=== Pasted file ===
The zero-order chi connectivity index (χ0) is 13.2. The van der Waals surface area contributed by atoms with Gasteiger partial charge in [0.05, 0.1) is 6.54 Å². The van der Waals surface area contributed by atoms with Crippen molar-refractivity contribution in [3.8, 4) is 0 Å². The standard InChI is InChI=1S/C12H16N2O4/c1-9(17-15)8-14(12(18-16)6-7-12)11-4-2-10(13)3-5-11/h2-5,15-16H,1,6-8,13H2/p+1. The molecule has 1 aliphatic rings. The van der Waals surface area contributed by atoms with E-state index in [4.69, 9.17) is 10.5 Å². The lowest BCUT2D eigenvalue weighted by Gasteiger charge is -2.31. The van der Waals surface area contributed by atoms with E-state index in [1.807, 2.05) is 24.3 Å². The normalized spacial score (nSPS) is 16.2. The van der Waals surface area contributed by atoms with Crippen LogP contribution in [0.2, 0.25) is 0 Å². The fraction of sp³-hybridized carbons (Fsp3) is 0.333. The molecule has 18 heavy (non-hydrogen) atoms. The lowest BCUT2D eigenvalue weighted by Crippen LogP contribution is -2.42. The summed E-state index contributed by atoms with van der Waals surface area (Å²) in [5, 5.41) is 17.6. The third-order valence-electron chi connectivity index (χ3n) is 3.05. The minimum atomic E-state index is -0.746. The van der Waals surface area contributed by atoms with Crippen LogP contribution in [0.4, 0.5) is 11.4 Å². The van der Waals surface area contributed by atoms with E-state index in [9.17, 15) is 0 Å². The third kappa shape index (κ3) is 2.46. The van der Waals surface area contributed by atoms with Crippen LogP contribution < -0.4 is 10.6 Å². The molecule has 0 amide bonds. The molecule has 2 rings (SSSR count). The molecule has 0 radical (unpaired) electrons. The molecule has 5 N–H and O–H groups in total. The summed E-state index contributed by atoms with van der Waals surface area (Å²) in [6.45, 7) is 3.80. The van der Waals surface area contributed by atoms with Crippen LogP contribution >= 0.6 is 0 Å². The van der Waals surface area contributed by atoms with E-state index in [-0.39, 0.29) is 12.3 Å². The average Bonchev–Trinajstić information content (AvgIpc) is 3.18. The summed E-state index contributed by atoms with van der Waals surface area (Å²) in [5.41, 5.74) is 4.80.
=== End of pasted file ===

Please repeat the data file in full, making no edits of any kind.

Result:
The zero-order chi connectivity index (χ0) is 13.2. The van der Waals surface area contributed by atoms with Gasteiger partial charge in [0.05, 0.1) is 6.54 Å². The van der Waals surface area contributed by atoms with Crippen molar-refractivity contribution in [3.8, 4) is 0 Å². The standard InChI is InChI=1S/C12H16N2O4/c1-9(17-15)8-14(12(18-16)6-7-12)11-4-2-10(13)3-5-11/h2-5,15-16H,1,6-8,13H2/p+1. The molecule has 1 aliphatic rings. The van der Waals surface area contributed by atoms with E-state index in [4.69, 9.17) is 10.5 Å². The lowest BCUT2D eigenvalue weighted by Gasteiger charge is -2.31. The van der Waals surface area contributed by atoms with E-state index in [1.807, 2.05) is 24.3 Å². The normalized spacial score (nSPS) is 16.2. The van der Waals surface area contributed by atoms with Crippen LogP contribution in [0.2, 0.25) is 0 Å². The fraction of sp³-hybridized carbons (Fsp3) is 0.333. The molecule has 18 heavy (non-hydrogen) atoms. The lowest BCUT2D eigenvalue weighted by Crippen LogP contribution is -2.42. The summed E-state index contributed by atoms with van der Waals surface area (Å²) in [5, 5.41) is 17.6. The third-order valence-electron chi connectivity index (χ3n) is 3.05. The minimum atomic E-state index is -0.746. The van der Waals surface area contributed by atoms with Crippen LogP contribution in [0.4, 0.5) is 11.4 Å². The van der Waals surface area contributed by atoms with E-state index in [9.17, 15) is 0 Å². The third kappa shape index (κ3) is 2.46. The van der Waals surface area contributed by atoms with Crippen LogP contribution < -0.4 is 10.6 Å². The molecule has 0 amide bonds. The molecule has 2 rings (SSSR count). The molecule has 0 radical (unpaired) electrons. The molecule has 5 N–H and O–H groups in total. The summed E-state index contributed by atoms with van der Waals surface area (Å²) in [6.45, 7) is 3.80. The van der Waals surface area contributed by atoms with Crippen LogP contribution >= 0.6 is 0 Å². The van der Waals surface area contributed by atoms with E-state index in [-0.39, 0.29) is 12.3 Å². The average Bonchev–Trinajstić information content (AvgIpc) is 3.18. The summed E-state index contributed by atoms with van der Waals surface area (Å²) in [5.41, 5.74) is 4.80.